As we celebrated Christmas this past year, I was confronted with a stark realization: my kids are ungrateful. On more than one occasion this holiday season, my kids went up and asked family members, “Do you have any other gifts for me?” This, after they received more toys during a singular Christmas than I received as a child over a decade.
My face turned red and I immediately apologized for their behavior. Fortunately, my family members wrote it off as typical behavior for a five and three-year-old. But I’m worried about what it signifies and I want to confront it and nip it in the bud.
Have similar experiences happened with your kids? A sense that no matter what they have, they always want more?
Here are some ways that I hope to teach my kids an attitude of gratitude.
1. Take Stock of What You Have
This is not making a list of all the toys, books, clothes, games, and electronics that you have in your house. It’s a way to teach your kids to look at the bigger picture. Let’s face it — they’re kids. They don’t have the perspective that adults do on working hard to get the things they want. If you are able to create a culture in your home of work ethic, rewarding yourself when you accomplish something, and taking nothing for granted, that will infect and affect your children.
2. Do More With Less
Many of our homes overflow with toys. When the kids are playing, you might literally have to step over the toys littering the floor to avoid breaking an ankle, or worse. It might be a good idea to begin putting toys away so kids learn to see that it only takes a few items to make them happy. Oftentimes, the more they have to play with, the harder it becomes to focus on just one toy. Instead, they are always reaching for the next thing.
3. Reinforce How Fortunate We Are
This is easy. At dinnertime, bedtime, or anytime during the day, simply remind your children how lucky you are. Saying things like, “We’re so fortunate to have a clean, comfortable house” or, “We’re so lucky to have so many people that love us” will put the thought in your child’s head that these are truly the things to feel fortunate about — not toys and gifts.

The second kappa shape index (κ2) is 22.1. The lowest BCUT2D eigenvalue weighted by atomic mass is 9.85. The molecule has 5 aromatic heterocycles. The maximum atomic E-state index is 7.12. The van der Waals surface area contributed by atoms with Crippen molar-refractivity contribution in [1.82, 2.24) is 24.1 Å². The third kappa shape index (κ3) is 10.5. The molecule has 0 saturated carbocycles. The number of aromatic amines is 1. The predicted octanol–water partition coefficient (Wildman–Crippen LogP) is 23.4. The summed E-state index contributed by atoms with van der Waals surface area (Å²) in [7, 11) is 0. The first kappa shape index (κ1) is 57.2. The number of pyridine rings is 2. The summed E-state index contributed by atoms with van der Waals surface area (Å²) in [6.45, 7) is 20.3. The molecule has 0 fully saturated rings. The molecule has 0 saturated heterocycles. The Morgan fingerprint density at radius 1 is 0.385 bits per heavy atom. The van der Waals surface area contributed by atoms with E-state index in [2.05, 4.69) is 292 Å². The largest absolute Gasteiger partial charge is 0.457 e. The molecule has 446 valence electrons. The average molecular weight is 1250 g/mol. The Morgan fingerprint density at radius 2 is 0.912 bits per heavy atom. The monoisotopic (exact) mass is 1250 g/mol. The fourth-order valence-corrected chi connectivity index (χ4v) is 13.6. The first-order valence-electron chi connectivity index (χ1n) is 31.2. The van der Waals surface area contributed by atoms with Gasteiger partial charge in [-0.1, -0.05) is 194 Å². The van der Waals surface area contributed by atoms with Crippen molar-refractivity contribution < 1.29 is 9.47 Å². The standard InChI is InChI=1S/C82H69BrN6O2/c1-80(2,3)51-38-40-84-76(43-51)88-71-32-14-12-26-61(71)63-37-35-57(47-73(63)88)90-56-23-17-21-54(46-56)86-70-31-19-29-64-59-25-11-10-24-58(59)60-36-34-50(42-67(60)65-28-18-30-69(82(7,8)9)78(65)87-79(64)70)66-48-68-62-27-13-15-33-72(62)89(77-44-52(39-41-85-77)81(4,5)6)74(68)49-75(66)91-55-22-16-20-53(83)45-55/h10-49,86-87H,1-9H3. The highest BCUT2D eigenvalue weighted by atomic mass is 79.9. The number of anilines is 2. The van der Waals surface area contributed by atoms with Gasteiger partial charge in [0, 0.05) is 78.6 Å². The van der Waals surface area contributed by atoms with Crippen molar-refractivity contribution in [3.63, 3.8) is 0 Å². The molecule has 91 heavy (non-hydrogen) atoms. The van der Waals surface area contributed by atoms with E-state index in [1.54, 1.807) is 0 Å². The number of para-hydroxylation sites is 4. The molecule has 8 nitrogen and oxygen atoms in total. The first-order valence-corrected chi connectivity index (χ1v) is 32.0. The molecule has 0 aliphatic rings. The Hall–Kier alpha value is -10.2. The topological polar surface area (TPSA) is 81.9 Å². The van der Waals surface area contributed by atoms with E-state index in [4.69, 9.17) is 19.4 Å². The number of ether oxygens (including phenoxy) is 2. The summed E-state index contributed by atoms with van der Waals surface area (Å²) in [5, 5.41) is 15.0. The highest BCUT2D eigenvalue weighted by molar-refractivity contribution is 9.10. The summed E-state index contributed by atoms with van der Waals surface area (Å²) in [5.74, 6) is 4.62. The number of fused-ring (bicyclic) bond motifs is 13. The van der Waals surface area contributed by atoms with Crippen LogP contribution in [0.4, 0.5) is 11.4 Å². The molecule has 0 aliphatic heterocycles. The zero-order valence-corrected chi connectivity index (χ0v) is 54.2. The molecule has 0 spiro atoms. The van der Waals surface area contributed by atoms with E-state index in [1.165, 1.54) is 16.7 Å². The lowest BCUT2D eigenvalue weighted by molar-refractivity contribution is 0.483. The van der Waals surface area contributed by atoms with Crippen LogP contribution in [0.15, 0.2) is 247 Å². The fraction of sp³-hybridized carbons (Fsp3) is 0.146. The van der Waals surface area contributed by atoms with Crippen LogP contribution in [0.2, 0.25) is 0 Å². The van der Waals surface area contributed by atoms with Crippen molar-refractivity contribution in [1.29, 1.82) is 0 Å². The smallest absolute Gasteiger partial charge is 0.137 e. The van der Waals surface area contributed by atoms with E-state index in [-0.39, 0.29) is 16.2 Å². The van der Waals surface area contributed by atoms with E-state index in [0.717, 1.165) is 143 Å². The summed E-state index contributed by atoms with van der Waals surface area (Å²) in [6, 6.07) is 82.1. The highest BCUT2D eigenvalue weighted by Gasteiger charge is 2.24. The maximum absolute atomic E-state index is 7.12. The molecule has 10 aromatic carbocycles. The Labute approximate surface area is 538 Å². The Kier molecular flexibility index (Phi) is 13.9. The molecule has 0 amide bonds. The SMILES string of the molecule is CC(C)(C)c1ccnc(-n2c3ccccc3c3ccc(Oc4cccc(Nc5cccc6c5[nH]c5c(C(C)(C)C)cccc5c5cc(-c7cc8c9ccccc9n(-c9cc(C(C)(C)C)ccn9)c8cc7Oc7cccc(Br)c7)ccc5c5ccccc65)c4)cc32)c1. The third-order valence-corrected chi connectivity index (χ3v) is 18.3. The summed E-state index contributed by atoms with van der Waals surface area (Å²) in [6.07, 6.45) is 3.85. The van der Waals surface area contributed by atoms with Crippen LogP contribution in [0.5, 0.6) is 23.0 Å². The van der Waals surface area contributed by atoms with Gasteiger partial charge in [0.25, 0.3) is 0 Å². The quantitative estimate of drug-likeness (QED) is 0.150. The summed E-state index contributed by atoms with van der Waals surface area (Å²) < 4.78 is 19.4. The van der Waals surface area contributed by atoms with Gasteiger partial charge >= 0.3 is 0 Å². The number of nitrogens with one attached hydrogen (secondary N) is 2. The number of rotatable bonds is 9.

4. Deny Them
I don’t mean this in a mean-spirited way. I mean this in a literal way. Children that go to the store and demand a toy each and every time you go become spoiled. They expect a toy or a game and it becomes less special and more routine. If your children received a toy for a birthday or holiday, or when they do something extraordinary, then it remains special and unique. This type of arrangement will help them maintain a healthy understanding of how meaningful it is to be given something they want.
5. Give to Those In Need
Sometimes our children need a visual example of how lucky they are. One of the ways to accomplish that is to find a way as a family to volunteer with the poor and underprivileged in your community. It will help your kids see that there are many in our society who live differently from you and need your time, care, and concern to try and improve their lives. This is not a “Scared Straight” moment. This is a time to teach your children the importance of trying to make a difference in their community and take stock of how many blessings they have.
How do you help your kids learn gratitude?
Join @ParentingSquad on Facebook, Twitter, Instagram, Google+, and Pinterest. Have a funny, touching or interesting story to share about kids and parenting? Email us at Editor (at) ParentingSquad.com.